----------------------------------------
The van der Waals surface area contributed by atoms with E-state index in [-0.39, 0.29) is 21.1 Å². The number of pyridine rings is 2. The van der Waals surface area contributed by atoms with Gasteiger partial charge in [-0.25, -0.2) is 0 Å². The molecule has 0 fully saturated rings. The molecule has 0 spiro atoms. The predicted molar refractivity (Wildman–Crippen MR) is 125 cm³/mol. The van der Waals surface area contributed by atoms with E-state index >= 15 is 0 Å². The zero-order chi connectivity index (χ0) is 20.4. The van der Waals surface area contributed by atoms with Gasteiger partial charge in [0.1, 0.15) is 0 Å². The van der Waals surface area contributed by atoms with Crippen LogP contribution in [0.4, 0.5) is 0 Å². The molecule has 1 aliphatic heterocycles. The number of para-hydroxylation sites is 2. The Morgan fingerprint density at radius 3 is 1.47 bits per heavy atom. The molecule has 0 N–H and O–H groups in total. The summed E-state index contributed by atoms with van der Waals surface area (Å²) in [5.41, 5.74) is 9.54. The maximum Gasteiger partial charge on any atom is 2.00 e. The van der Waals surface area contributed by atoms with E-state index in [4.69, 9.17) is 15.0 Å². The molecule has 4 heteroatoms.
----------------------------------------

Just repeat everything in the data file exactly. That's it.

The van der Waals surface area contributed by atoms with E-state index in [-0.39, 0.29) is 21.1 Å². The number of pyridine rings is 2. The van der Waals surface area contributed by atoms with Gasteiger partial charge in [-0.25, -0.2) is 0 Å². The molecule has 0 fully saturated rings. The molecule has 0 spiro atoms. The predicted molar refractivity (Wildman–Crippen MR) is 125 cm³/mol. The van der Waals surface area contributed by atoms with E-state index >= 15 is 0 Å². The zero-order chi connectivity index (χ0) is 20.4. The van der Waals surface area contributed by atoms with Gasteiger partial charge in [0.1, 0.15) is 0 Å². The van der Waals surface area contributed by atoms with Crippen LogP contribution in [0.4, 0.5) is 0 Å². The molecule has 1 aliphatic heterocycles. The number of para-hydroxylation sites is 2. The Morgan fingerprint density at radius 3 is 1.47 bits per heavy atom. The molecule has 0 N–H and O–H groups in total. The summed E-state index contributed by atoms with van der Waals surface area (Å²) in [5.41, 5.74) is 9.54. The maximum Gasteiger partial charge on any atom is 2.00 e. The van der Waals surface area contributed by atoms with E-state index in [4.69, 9.17) is 15.0 Å². The molecule has 4 heteroatoms.